There is a medium-depth revetted cutting along the north side of the church, but no external drain. There is no evidence for floor level changes, and there is no underfloor void, but the floors are lower than the churchyard ground level. Few external memorials lie significantly close to the church.
The nave appears to pre-date the chancel and tower, but in the absence of original detail cannot be closely dated; Thomas, 1964, gives a possible 12th century date for the nave fabric but does not give his reasons. The chancel and tower are both secondary and butt against the nave end walls, but the character of the vaulting is similar throughout and it may be secondary. The tower can be given a late 14th – early 15th century date, and the spire belongs to a similar period, but is secondary.
In 1721 the church was described as neglected, with services held ‘rarely, if at all’, being the ‘solitary habitation of Owles and Jackdaws’ (Hughes, 1996). In 1733 it was ‘ruinous’ (RCAHM, 1925, 288). It was restored to use as a Methodist chapel in 1740 (Hughes, 1996). A print from 1748 shows the church from the north with square openings in the nave and chancel, which may be represented by the present blocked openings and belong to the chapel conversion (Haverfordwest Library, Prints and Pictures, Pembroke from the north by S & N Buck, 1748).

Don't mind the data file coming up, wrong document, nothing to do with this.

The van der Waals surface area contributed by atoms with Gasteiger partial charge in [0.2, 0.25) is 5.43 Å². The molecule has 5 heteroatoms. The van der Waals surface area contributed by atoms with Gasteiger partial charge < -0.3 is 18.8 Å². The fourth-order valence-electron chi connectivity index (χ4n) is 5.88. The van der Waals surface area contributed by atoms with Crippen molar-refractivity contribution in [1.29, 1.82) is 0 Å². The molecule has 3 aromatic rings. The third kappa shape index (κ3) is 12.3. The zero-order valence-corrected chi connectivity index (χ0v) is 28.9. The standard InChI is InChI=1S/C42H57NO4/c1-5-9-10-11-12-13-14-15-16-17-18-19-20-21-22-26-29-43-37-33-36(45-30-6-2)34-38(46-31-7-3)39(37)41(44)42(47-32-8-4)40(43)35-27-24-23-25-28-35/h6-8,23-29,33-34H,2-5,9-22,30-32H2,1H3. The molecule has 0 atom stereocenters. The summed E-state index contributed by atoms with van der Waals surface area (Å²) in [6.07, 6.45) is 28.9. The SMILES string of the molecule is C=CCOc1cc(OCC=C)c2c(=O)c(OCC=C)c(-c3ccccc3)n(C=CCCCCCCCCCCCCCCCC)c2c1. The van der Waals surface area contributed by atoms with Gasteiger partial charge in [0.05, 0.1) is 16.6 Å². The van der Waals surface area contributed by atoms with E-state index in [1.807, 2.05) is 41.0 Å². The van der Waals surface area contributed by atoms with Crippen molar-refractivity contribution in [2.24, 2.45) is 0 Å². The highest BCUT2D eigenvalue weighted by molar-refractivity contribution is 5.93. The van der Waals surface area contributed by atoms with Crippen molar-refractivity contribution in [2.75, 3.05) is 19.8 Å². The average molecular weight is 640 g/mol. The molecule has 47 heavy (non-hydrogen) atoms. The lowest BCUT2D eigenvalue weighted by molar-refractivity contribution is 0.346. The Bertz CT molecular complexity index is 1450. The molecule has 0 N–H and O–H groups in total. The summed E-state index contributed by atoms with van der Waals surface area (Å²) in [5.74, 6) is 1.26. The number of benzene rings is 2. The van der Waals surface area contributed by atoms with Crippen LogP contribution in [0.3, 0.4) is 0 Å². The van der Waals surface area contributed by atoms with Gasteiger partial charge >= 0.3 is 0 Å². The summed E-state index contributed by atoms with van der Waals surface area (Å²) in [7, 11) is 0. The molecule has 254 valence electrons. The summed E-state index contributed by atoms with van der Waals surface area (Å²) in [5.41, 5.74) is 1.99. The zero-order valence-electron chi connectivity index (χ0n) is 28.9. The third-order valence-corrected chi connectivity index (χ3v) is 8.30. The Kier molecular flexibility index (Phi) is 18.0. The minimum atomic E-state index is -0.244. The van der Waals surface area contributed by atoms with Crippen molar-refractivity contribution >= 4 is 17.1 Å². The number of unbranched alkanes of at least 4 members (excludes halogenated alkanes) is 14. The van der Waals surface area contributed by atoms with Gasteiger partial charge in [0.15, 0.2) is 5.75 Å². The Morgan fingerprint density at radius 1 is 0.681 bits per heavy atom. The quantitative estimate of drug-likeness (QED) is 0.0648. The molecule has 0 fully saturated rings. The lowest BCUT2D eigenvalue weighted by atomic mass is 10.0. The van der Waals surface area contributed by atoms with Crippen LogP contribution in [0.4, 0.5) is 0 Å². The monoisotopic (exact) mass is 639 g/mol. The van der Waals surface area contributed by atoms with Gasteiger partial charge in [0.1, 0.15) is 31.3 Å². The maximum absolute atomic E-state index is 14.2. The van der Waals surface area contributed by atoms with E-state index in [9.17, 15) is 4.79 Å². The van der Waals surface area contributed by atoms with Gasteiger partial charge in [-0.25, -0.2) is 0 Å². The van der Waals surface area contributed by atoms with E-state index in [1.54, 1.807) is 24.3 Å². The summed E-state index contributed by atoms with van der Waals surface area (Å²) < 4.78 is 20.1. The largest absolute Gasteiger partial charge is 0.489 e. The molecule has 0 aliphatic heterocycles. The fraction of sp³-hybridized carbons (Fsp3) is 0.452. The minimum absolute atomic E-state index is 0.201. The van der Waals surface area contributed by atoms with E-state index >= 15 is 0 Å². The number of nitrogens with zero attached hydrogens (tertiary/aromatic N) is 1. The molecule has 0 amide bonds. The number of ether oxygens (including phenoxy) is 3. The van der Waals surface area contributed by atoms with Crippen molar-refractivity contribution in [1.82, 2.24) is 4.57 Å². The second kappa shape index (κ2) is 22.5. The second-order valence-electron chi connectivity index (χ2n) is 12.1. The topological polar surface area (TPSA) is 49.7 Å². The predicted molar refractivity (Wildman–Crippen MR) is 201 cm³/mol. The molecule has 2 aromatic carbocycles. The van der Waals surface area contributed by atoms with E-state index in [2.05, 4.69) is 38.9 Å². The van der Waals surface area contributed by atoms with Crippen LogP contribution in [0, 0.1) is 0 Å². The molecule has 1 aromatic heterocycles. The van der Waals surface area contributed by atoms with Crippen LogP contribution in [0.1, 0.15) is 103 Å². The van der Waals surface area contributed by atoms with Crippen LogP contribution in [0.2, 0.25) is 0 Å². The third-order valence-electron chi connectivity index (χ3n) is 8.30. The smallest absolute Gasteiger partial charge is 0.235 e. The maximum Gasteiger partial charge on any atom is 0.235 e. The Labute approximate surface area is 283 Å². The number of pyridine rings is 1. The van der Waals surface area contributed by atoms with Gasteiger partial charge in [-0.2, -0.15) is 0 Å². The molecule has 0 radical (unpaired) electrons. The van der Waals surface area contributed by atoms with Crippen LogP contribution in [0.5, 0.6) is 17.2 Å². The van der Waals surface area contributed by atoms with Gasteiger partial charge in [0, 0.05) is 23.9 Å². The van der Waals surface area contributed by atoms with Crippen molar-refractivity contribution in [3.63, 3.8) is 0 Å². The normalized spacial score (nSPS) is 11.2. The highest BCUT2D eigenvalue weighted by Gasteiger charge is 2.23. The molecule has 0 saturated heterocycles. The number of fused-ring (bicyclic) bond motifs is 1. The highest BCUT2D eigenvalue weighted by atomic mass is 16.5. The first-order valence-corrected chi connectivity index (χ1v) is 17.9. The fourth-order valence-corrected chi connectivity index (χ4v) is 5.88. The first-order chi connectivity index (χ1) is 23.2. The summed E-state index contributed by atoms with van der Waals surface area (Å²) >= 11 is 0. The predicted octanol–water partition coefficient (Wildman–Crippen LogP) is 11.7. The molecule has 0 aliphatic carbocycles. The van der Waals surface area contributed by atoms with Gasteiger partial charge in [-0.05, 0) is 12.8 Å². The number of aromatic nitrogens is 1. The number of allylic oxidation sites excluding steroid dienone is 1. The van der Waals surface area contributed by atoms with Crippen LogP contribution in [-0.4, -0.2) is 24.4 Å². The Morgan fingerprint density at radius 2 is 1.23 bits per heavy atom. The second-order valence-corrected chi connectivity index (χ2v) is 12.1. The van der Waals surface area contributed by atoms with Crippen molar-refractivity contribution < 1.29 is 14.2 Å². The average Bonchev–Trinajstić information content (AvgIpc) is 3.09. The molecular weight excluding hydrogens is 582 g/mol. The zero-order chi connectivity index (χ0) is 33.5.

St Daniel was repossessed by the established church in 1849 (ibid.). It was restored in 1890 (Hughes, 1996) but the details of the restoration, and the architect responsible, are not known. This may have been when the ?18th century openings were blocked; at any rate the present windows were inserted and the north door rebuilt. The church was refloored.
An early 19th century triple-decker pulpit lies loose in the church, having been brought from Upton Chapel (Rev. C. W. Bowen, Pembroke, pers. comm.). The softwood stalls, altar rail, readers’ desks and pews are from 1890.